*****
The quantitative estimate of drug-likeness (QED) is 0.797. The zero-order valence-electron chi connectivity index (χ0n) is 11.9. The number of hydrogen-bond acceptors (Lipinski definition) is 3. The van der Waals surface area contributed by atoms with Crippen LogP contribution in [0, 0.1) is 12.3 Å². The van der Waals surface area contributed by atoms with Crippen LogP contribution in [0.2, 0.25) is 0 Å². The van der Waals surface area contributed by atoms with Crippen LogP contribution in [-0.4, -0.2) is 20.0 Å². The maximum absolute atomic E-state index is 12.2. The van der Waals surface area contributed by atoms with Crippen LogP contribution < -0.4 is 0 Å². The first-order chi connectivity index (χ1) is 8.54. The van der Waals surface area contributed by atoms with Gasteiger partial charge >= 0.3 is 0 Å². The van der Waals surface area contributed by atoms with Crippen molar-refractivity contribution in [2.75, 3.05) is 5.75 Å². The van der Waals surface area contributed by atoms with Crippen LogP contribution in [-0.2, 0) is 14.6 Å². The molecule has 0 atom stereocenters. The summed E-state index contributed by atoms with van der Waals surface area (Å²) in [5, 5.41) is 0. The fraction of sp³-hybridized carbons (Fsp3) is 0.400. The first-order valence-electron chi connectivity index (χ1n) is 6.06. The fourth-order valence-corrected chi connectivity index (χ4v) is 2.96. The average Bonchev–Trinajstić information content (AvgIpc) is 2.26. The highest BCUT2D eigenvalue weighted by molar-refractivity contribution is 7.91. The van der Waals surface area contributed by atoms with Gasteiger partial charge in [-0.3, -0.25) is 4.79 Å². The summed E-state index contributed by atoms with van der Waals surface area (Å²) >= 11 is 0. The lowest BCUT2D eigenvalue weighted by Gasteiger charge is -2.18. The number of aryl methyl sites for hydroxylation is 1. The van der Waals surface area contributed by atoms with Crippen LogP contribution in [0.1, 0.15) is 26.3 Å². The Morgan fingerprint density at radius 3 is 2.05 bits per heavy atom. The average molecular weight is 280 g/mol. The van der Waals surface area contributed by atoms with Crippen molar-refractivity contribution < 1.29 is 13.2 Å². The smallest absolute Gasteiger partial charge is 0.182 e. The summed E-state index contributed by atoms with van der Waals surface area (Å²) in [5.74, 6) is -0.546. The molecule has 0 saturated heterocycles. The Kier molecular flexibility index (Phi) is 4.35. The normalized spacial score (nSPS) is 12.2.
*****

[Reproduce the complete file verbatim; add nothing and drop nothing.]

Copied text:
The quantitative estimate of drug-likeness (QED) is 0.797. The zero-order valence-electron chi connectivity index (χ0n) is 11.9. The number of hydrogen-bond acceptors (Lipinski definition) is 3. The van der Waals surface area contributed by atoms with Crippen LogP contribution in [0, 0.1) is 12.3 Å². The van der Waals surface area contributed by atoms with Crippen LogP contribution in [0.2, 0.25) is 0 Å². The van der Waals surface area contributed by atoms with Crippen LogP contribution in [-0.4, -0.2) is 20.0 Å². The maximum absolute atomic E-state index is 12.2. The van der Waals surface area contributed by atoms with Crippen LogP contribution < -0.4 is 0 Å². The first-order chi connectivity index (χ1) is 8.54. The van der Waals surface area contributed by atoms with Gasteiger partial charge >= 0.3 is 0 Å². The van der Waals surface area contributed by atoms with Crippen molar-refractivity contribution in [2.75, 3.05) is 5.75 Å². The van der Waals surface area contributed by atoms with Crippen LogP contribution in [-0.2, 0) is 14.6 Å². The molecule has 0 atom stereocenters. The summed E-state index contributed by atoms with van der Waals surface area (Å²) in [5, 5.41) is 0. The fraction of sp³-hybridized carbons (Fsp3) is 0.400. The first-order valence-electron chi connectivity index (χ1n) is 6.06. The fourth-order valence-corrected chi connectivity index (χ4v) is 2.96. The average Bonchev–Trinajstić information content (AvgIpc) is 2.26. The highest BCUT2D eigenvalue weighted by molar-refractivity contribution is 7.91. The van der Waals surface area contributed by atoms with Gasteiger partial charge in [-0.3, -0.25) is 4.79 Å². The summed E-state index contributed by atoms with van der Waals surface area (Å²) >= 11 is 0. The lowest BCUT2D eigenvalue weighted by Gasteiger charge is -2.18. The number of aryl methyl sites for hydroxylation is 1. The van der Waals surface area contributed by atoms with Crippen LogP contribution in [0.1, 0.15) is 26.3 Å². The Morgan fingerprint density at radius 3 is 2.05 bits per heavy atom. The average molecular weight is 280 g/mol. The van der Waals surface area contributed by atoms with Crippen molar-refractivity contribution < 1.29 is 13.2 Å². The smallest absolute Gasteiger partial charge is 0.182 e. The summed E-state index contributed by atoms with van der Waals surface area (Å²) in [5.74, 6) is -0.546. The molecule has 0 saturated heterocycles. The Kier molecular flexibility index (Phi) is 4.35. The normalized spacial score (nSPS) is 12.2.